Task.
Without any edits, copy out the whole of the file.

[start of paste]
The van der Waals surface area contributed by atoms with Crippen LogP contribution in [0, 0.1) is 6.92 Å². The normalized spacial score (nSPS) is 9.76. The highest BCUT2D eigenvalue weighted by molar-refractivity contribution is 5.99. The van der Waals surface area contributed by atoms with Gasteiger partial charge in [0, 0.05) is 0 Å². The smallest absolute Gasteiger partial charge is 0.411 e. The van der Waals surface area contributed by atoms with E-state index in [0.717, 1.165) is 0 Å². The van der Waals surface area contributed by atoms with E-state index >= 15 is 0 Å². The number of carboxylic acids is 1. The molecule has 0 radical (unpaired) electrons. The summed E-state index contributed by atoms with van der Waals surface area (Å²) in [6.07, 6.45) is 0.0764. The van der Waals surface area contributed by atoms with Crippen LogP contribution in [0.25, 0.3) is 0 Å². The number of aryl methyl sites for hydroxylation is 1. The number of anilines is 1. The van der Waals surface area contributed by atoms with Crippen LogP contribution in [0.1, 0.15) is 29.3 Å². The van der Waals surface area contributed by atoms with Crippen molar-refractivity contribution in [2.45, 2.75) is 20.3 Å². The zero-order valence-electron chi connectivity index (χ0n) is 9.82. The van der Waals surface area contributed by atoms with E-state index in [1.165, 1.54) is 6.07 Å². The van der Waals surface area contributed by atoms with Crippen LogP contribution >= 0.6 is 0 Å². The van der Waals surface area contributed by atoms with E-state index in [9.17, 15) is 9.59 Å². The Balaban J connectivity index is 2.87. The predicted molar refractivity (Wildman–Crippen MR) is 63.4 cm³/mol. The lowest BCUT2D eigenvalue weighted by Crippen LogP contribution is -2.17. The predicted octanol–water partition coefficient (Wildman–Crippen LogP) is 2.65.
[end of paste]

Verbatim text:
The van der Waals surface area contributed by atoms with Crippen LogP contribution in [0, 0.1) is 6.92 Å². The normalized spacial score (nSPS) is 9.76. The highest BCUT2D eigenvalue weighted by molar-refractivity contribution is 5.99. The van der Waals surface area contributed by atoms with Gasteiger partial charge in [0, 0.05) is 0 Å². The smallest absolute Gasteiger partial charge is 0.411 e. The van der Waals surface area contributed by atoms with E-state index in [0.717, 1.165) is 0 Å². The van der Waals surface area contributed by atoms with E-state index >= 15 is 0 Å². The number of carboxylic acids is 1. The molecule has 0 radical (unpaired) electrons. The summed E-state index contributed by atoms with van der Waals surface area (Å²) in [6.07, 6.45) is 0.0764. The van der Waals surface area contributed by atoms with Crippen LogP contribution in [0.25, 0.3) is 0 Å². The number of aryl methyl sites for hydroxylation is 1. The number of anilines is 1. The van der Waals surface area contributed by atoms with Crippen LogP contribution in [0.1, 0.15) is 29.3 Å². The van der Waals surface area contributed by atoms with Crippen molar-refractivity contribution in [2.45, 2.75) is 20.3 Å². The zero-order valence-electron chi connectivity index (χ0n) is 9.82. The van der Waals surface area contributed by atoms with E-state index in [1.165, 1.54) is 6.07 Å². The van der Waals surface area contributed by atoms with Crippen LogP contribution >= 0.6 is 0 Å². The van der Waals surface area contributed by atoms with E-state index in [9.17, 15) is 9.59 Å². The Balaban J connectivity index is 2.87. The predicted molar refractivity (Wildman–Crippen MR) is 63.4 cm³/mol. The lowest BCUT2D eigenvalue weighted by Crippen LogP contribution is -2.17. The predicted octanol–water partition coefficient (Wildman–Crippen LogP) is 2.65.